France’s Weekend of Discontent: Yellow Vest and Pension Protesters Gather

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PARIS — One protest movement started a year ago in France and drew hundreds of thousands at its peak to roundabouts across the country in angry “Yellow Vest” demonstrations against planned increases in gas taxes.

Another — a nationwide strike expressing fury over President Emmanuel Macron’s plans to overhaul the pension system — began this past week. On Saturday, it continued to paralyze parts of the country.

Even as the strength of the long-running Yellow Vest protests has dissipated over the year, the movement’s simmering anger at the president has run smack dab this weekend into the latest turmoil over his pension plans.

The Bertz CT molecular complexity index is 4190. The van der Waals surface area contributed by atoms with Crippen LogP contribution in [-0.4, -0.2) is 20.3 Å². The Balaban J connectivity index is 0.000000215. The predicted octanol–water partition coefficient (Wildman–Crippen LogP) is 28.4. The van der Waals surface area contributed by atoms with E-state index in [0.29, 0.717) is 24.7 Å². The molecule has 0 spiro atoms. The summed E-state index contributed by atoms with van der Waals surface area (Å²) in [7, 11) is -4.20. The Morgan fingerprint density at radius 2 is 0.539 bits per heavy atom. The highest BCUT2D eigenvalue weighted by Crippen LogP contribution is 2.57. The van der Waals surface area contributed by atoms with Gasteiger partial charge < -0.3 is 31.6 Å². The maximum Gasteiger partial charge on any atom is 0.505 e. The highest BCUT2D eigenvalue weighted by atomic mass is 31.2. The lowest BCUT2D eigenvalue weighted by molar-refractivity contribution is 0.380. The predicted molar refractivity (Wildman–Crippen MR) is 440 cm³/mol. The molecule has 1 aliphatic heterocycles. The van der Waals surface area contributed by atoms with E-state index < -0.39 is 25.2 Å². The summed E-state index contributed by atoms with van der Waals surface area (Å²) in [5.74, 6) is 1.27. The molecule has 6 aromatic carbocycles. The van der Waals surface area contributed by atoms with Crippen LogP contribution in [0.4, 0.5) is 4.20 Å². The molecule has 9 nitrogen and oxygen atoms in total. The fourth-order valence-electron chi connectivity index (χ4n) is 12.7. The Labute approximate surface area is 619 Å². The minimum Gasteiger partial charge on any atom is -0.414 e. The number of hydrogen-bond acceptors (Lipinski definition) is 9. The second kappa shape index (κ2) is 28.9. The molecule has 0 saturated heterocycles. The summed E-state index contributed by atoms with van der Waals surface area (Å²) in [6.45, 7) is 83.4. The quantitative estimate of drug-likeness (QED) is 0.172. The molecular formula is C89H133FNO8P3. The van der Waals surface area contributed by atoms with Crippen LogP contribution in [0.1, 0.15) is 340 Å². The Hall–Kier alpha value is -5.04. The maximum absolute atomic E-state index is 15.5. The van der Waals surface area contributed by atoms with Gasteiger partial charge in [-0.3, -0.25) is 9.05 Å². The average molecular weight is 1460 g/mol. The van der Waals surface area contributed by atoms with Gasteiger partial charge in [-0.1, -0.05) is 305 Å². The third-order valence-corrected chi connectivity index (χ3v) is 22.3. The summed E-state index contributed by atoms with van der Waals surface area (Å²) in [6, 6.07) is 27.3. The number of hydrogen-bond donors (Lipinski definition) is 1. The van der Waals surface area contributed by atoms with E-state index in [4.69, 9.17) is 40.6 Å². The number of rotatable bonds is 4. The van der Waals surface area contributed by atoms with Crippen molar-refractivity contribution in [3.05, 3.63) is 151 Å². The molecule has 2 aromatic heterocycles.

Both events have harnessed broader discontent with the policies of Mr. Macron, who is viewed both by both Yellow Vests and labor activists as arrogant and disconnected from their daily struggles. At their most violent, the Yellow Vest protests saw people break shop windows, the police fire tear gas and rubber bullets and Mr. Macron consider a state of emergency.

“S.N.C.F. is asking those who can to cancel their trips,” the company said on Twitter.

Jean-Luc Mélenchon, the leader of the far-left France Unbowed party, said on Saturday that the “real problem” for French workers was that they retired “too late” and “too poor.”

“We have three days left to put the maximum amount of pressure so that it gives up on the idea of a point-based retirement system,” Mr. Mélenchon, speaking to reporters in Marseille, said of the government.

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